It was a seminar that sold out in hours. David Carr, the New York Times media columnist -- and frankly the star of Page One the documentary on the Times -- was in Toronto speaking at a Canadian Journalism Foundation seminar titled Yes Genius, The Sky is Falling. So Now What.
Mr. Carr tweeted after the talk that "Well-mannered Canadians turned it into a Twittermagedeon."
Here are some of his insights on the Internet and news: On one hand he argued that people are enamoured with their own facts and willing to look for their own "truths". As an example he said you can go online to back up any nutter view, such as U.S. President Barack Obama is a Kenyan.
At the same time, he argued the Internet is like a self-cleaning oven. If a mistake is made, people will point it out and the truth and the important facts will rise to the top. As Report on Business digital editor Sonali Verma said last night, every great truth has two sides.
So we need to think about how to understand the micro-power of the detail for the facts-obsessed in whatever area (and most of those detail folks are clever and not "nutters"), while understanding the macro-power of the mass audience which will hold us to account for truths and which we need to watch and follow.
Asked about citizen journalism, while he clearly favours professional journalists, he noted that there are places such as Syria today where it is not safe for professional journalists to be working. He noted that The New York Times earlier this year lost one of their finest journalists when Anthony Shadid, a gifted foreign correspondent and Pulitzer winner who covered nearly two decades of Middle East conflict and turmoil, died, apparently of an asthma attack, while on a reporting assignment in Syria. So Mr. Carr said you have to rely on Syrian citizens who are blogging and videotaping and you have to assess who is most trustworthy because that's the best you can do.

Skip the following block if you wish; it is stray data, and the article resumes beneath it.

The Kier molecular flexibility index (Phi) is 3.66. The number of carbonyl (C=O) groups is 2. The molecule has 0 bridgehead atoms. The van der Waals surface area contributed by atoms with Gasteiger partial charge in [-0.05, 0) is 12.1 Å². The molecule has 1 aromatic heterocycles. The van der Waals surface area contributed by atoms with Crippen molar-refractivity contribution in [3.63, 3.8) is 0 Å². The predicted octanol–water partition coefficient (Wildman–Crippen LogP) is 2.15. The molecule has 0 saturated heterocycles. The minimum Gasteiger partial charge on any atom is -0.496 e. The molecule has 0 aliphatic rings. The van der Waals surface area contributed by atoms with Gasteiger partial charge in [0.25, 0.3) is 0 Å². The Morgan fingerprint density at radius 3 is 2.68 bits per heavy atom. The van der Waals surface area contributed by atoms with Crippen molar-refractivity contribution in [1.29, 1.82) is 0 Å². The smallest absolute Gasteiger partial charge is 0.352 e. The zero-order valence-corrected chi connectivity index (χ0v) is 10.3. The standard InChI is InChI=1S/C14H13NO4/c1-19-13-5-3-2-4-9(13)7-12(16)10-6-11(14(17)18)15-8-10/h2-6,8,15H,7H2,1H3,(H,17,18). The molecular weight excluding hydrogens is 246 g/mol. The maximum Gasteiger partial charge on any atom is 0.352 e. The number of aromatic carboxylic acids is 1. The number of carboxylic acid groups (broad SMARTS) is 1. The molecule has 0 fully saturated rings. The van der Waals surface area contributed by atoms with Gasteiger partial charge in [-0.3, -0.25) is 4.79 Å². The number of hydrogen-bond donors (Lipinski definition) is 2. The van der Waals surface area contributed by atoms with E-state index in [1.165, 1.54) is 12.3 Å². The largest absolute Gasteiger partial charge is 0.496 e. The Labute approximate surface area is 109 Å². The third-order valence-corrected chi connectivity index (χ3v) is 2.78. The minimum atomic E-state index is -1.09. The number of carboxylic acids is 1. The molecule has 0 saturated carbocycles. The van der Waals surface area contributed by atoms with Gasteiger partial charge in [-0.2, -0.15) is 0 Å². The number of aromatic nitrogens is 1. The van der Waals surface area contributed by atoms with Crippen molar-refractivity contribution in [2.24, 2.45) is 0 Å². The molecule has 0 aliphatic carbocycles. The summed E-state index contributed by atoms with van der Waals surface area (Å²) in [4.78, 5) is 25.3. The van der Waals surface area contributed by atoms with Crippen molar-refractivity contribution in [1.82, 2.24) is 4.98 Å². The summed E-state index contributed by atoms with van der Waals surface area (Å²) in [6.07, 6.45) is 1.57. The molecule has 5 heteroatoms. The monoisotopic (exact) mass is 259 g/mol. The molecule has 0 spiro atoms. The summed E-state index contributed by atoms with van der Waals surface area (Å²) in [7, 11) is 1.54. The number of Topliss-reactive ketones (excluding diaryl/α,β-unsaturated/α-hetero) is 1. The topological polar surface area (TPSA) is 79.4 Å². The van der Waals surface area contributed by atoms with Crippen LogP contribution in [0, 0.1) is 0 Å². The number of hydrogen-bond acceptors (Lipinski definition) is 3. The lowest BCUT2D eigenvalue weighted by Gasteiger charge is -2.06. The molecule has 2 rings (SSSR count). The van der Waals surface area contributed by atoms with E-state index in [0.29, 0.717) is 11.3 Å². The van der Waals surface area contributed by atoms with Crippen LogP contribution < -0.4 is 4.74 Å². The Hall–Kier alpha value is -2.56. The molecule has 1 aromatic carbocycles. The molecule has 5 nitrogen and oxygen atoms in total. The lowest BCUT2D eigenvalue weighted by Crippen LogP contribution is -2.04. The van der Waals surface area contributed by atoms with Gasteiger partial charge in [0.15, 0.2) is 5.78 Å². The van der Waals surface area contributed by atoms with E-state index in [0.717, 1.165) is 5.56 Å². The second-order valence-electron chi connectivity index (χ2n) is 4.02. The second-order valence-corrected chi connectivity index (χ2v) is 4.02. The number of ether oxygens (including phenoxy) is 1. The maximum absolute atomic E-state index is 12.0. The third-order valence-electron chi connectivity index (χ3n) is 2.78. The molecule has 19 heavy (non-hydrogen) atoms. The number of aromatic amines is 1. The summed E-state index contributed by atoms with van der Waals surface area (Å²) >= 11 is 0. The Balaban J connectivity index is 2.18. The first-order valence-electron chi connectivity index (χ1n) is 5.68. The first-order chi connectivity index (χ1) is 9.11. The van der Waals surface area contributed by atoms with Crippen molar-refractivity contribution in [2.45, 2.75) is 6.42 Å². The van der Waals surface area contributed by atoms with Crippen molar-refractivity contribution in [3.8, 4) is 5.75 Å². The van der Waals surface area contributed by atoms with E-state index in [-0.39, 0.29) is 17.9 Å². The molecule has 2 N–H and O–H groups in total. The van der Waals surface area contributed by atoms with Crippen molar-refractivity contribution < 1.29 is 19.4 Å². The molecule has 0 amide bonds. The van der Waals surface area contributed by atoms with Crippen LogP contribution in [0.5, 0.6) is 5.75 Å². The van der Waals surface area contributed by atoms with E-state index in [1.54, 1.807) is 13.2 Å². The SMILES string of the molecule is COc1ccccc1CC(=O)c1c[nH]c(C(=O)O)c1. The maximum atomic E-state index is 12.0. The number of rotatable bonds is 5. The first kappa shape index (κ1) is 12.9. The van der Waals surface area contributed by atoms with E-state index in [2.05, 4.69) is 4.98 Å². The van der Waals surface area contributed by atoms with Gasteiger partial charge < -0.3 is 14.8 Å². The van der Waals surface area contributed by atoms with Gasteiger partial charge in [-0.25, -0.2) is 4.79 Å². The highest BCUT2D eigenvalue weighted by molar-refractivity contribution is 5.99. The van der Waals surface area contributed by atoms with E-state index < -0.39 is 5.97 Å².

One hot button issue was when he referred to a recent NYT story about the new practice in U.S. politics of quote-vetting. He said we have to draw clearer lines .
He spoke of the value of journalism and said our main mission is to hold up a "rigorous and true mirror" to institutions, events and the world. He is worried about the loss of regional newspapers in the United States and notes that without that rigour of journalism, you will have institutions reporting their own news.
"What I'm worried about is who is going to tell you about the school system is the school system and it will be all the good news."
He was also asked about his weekly video chats with A.O. Scott on movies -- is that really journalism? He said no, not really but not everything is. He praised The Globe and Mail calling it a great newspaper, but he said it is not all serious journalism either and sometimes you need a bit of fun.
Mr. Carr is a great multimedia journalist and he said one thing we have to learn is how to push it out while you take it in. Still he despaired the fact that we are losing time to think about things. Michael Enright, the evening's host, pushed him on the need for Twitter and other venues, but David said we can't just write for each other. "I'm really interested in refreshing the demographic."
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